Biometric-based Authentication is Front-and-Center on Apple’s iPhone 5s
Apple’s iPhone 5s will be remembered as the personal communications device that got people engaged in serious discussions of the virtues of biometric authentication at scale. The early reactions follow some predictable patterns.
Skeptics point to the security vulnerabilities and long-term reliability issues associated with fingerprint readers that shipped with laptop computers, like IBM ThinkPads (later manufactured and distributed by Lenovo), Toshiba and Dell; as well as mobile phones from the likes of Motorola and LG. Privacy experts have been quick to question how Apple plans to keep biometric data, perhaps the most personal of all PII (personally identifiable information) safe from theft by malevolent hackers. Speaking of hackers, Andy Greenberg’s column in the venerable Forbes Magazine catalogued the ways that other fingerprint readers have been defeated by individuals who used Play-Doh or even Gummi Bears to lift and duplicate existing prints from smooth surfaces like the iPhone’s glass screen.
And in an Onion-like moment, Mashable went viral with this story and photo entitled “Little Girl Finds Security Flaw in iPhone 5s Fingerprint Scanner,” which its author attributed to Reddtor iZeeHunter.
On the other side of the ledger, the fingerprint-based activation feature, called Apple Touch ID, has its boosters as well. In a post on Internet2Go, my fellow analyst Greg Sterling called Touch ID, “the new Siri,” meaning that it is “a kind of ‘wow’ feature that helps it stand out from other smartphones.” The folks who brave the long lines because they want to be among the first to own the 5s will discover that biometric activation has real merit. It is much more secure than the four-digit codes used to protect past models. It is neatly integrated into the home button so that pressing it to activate is easier, more intuitive and, frankly, less smudge-prone than using the slide bar. They’ll even find that the system has its own form of liveness detection. During the product introduction event Phil Schiller, Apple’s head of marketing noted that the technology could perform liveness testing by detecting sub-epidermal skin layers. It sounds impressive, but skeptics say the only true test of such a system is experience over time.
Experience over time will also play an important role in defining the usefulness and acceptance of Touch ID. Out-of-the-box functionality is confined to secure device activation and authenticating/authorizing purchase instructions for media or other content through the iTunes store. In this respect, Apple is smart to attach constraints on what people can do with the new technology. In addition to keeping user expectations low, it increases the probability of success. Unlike Siri, which raised high hopes for the phone to understand virtually anything an individual would say using “natural language,” Touch ID will prove to be very good at a modest set of activities which, I believe, will lead individuals wanting more.
Siri introduced the general public to Personal Virtual Assistants, and tantalized the iPhone owning public with the vision of using spoken words to transform smartphones into indispensible tools for everyday activities. Perhaps they overpromised, but the introduction of Siri had a ripple effect that conditioned the public to expect bigger and better things from Google (offering speech input as an option for Google Now) and Microsoft (which is expected to introduce “Cortana” – a PVA designed to appeal to the highly visual gaming crowd), Nuance (whose Nina is being offered for mobile users, as well as enterprise Web sites to support automated chat) and dozens of others which we will be discussing in a forthcoming Report on the power of Personal Virtual Assistants for customer care and self-service.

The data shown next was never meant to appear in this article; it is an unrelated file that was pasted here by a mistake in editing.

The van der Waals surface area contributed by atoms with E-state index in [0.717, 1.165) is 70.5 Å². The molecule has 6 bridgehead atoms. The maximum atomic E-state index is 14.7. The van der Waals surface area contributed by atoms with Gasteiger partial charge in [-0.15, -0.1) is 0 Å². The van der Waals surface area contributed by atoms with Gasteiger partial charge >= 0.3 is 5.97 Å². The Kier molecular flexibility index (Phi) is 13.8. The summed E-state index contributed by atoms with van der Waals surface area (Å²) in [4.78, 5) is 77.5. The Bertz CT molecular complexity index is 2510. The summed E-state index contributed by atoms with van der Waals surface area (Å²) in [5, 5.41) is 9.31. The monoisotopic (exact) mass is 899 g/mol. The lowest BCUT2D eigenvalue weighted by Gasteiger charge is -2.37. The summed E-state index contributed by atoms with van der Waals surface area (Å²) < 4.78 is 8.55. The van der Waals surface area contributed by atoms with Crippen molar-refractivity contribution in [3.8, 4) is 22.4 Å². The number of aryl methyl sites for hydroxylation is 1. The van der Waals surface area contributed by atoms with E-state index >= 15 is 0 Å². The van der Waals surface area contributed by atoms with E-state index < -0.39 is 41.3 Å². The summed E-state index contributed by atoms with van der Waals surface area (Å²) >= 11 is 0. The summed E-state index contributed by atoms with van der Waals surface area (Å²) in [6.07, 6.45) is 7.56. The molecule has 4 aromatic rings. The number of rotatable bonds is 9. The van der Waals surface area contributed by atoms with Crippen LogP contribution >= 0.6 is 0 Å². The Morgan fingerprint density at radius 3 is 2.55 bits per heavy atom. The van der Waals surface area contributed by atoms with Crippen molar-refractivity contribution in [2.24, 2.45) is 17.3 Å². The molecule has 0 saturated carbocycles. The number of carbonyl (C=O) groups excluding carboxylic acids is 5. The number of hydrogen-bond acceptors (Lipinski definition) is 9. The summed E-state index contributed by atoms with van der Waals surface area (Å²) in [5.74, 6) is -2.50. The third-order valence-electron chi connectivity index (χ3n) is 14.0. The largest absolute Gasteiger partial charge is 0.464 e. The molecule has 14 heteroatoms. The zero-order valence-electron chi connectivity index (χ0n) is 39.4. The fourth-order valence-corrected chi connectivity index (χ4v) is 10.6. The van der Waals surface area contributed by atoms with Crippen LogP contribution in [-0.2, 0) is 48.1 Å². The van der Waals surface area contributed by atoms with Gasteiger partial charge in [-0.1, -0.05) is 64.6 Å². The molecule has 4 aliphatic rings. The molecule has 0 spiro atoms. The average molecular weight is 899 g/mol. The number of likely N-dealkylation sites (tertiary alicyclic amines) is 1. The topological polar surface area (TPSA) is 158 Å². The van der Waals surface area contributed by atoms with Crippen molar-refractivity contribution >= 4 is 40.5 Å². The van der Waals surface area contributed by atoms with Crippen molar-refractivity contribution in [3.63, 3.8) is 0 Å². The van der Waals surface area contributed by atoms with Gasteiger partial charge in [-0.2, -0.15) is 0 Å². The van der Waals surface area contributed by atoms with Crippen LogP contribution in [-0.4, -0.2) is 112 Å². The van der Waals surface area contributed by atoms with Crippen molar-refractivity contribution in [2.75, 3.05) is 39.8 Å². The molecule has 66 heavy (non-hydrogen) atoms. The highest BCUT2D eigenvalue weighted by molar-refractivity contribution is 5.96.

Like Siri, Touch ID will legitimize an entire service domain – that of biometric authentication. Replacing PINs and passwords can have broad appeal to the general public. The simplicity of activating a device and authenticating is also a winner. As Amazon (and Apple) learned long ago, there is power to “One Click” or “One Touch” completion of a transaction. Adding biometric-based, strong authentication will lead to all sorts of discovery about powerful, highly personalized services that can be offered once a service provider has high confidence that it is in touch with the legitimate owner of a specific iPhone.
I would argue that, although Touch ID is a boon to providers of fingerprints as the preferred biometric, it bodes well for voice-based identity assertion and verification as well. Ever since Apple acquired AuthenTec in late 2012, we’d been expecting the company to integrate its chipsets and technologies into iPhones and iPads. It satisfied the need for strong, device based authentication. Apple did not disappoint, and was quick to introduce a system based on an architecture that keeps the biometric data on the device and doesn’t expose it to potential hackers or identity thieves. But voice can be a much more natural biometric when using a phone and Apple, by introducing a fingerprint-based system, has opened the door for solutions that integrate one or more alternatives: voice, face or iris are other candidates, but there are many other unique identifiers.
As we often counsel our clients and conference attendees, no single factor ever suffices. Creative combinations of authentication solutions embracing scanners, cameras, microphones are all fair game, and we have Apple to thank for getting the creative ball rolling.